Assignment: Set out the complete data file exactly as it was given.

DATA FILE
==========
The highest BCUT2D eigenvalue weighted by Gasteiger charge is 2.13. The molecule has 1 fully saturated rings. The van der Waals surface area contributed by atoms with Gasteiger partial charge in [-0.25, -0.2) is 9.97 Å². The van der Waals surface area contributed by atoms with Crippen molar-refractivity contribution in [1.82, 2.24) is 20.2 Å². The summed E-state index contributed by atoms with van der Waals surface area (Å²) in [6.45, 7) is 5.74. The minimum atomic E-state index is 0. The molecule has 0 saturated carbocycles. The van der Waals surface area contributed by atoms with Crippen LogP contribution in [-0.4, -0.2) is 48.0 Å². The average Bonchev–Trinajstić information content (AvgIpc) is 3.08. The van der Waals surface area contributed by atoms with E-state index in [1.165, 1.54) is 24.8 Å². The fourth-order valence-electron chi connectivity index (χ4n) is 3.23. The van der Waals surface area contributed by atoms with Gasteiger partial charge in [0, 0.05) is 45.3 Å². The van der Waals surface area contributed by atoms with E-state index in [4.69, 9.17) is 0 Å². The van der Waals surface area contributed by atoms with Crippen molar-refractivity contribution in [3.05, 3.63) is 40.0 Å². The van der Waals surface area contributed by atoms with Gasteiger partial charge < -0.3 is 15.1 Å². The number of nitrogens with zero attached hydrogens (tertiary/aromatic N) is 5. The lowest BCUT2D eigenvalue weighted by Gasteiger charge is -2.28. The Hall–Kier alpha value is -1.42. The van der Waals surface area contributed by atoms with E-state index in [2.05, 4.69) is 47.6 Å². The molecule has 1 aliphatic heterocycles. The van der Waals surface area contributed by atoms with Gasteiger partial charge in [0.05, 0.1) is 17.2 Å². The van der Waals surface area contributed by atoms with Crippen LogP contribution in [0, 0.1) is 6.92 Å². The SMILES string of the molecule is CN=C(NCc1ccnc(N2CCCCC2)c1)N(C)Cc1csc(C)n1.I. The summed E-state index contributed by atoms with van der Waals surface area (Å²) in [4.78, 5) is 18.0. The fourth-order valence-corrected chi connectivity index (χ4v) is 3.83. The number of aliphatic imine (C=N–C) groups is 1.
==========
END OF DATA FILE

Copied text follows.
The highest BCUT2D eigenvalue weighted by Gasteiger charge is 2.13. The molecule has 1 fully saturated rings. The van der Waals surface area contributed by atoms with Gasteiger partial charge in [-0.25, -0.2) is 9.97 Å². The van der Waals surface area contributed by atoms with Crippen molar-refractivity contribution in [1.82, 2.24) is 20.2 Å². The summed E-state index contributed by atoms with van der Waals surface area (Å²) in [6.45, 7) is 5.74. The minimum atomic E-state index is 0. The molecule has 0 saturated carbocycles. The van der Waals surface area contributed by atoms with Crippen LogP contribution in [-0.4, -0.2) is 48.0 Å². The average Bonchev–Trinajstić information content (AvgIpc) is 3.08. The van der Waals surface area contributed by atoms with E-state index in [1.165, 1.54) is 24.8 Å². The fourth-order valence-electron chi connectivity index (χ4n) is 3.23. The van der Waals surface area contributed by atoms with Gasteiger partial charge in [0, 0.05) is 45.3 Å². The van der Waals surface area contributed by atoms with E-state index in [4.69, 9.17) is 0 Å². The van der Waals surface area contributed by atoms with Crippen molar-refractivity contribution in [3.05, 3.63) is 40.0 Å². The van der Waals surface area contributed by atoms with Gasteiger partial charge < -0.3 is 15.1 Å². The number of nitrogens with zero attached hydrogens (tertiary/aromatic N) is 5. The lowest BCUT2D eigenvalue weighted by Gasteiger charge is -2.28. The Hall–Kier alpha value is -1.42. The van der Waals surface area contributed by atoms with E-state index in [2.05, 4.69) is 47.6 Å². The molecule has 1 aliphatic heterocycles. The van der Waals surface area contributed by atoms with Gasteiger partial charge in [0.05, 0.1) is 17.2 Å². The van der Waals surface area contributed by atoms with Crippen LogP contribution in [0, 0.1) is 6.92 Å². The SMILES string of the molecule is CN=C(NCc1ccnc(N2CCCCC2)c1)N(C)Cc1csc(C)n1.I. The summed E-state index contributed by atoms with van der Waals surface area (Å²) in [4.78, 5) is 18.0. The fourth-order valence-corrected chi connectivity index (χ4v) is 3.83. The number of aliphatic imine (C=N–C) groups is 1.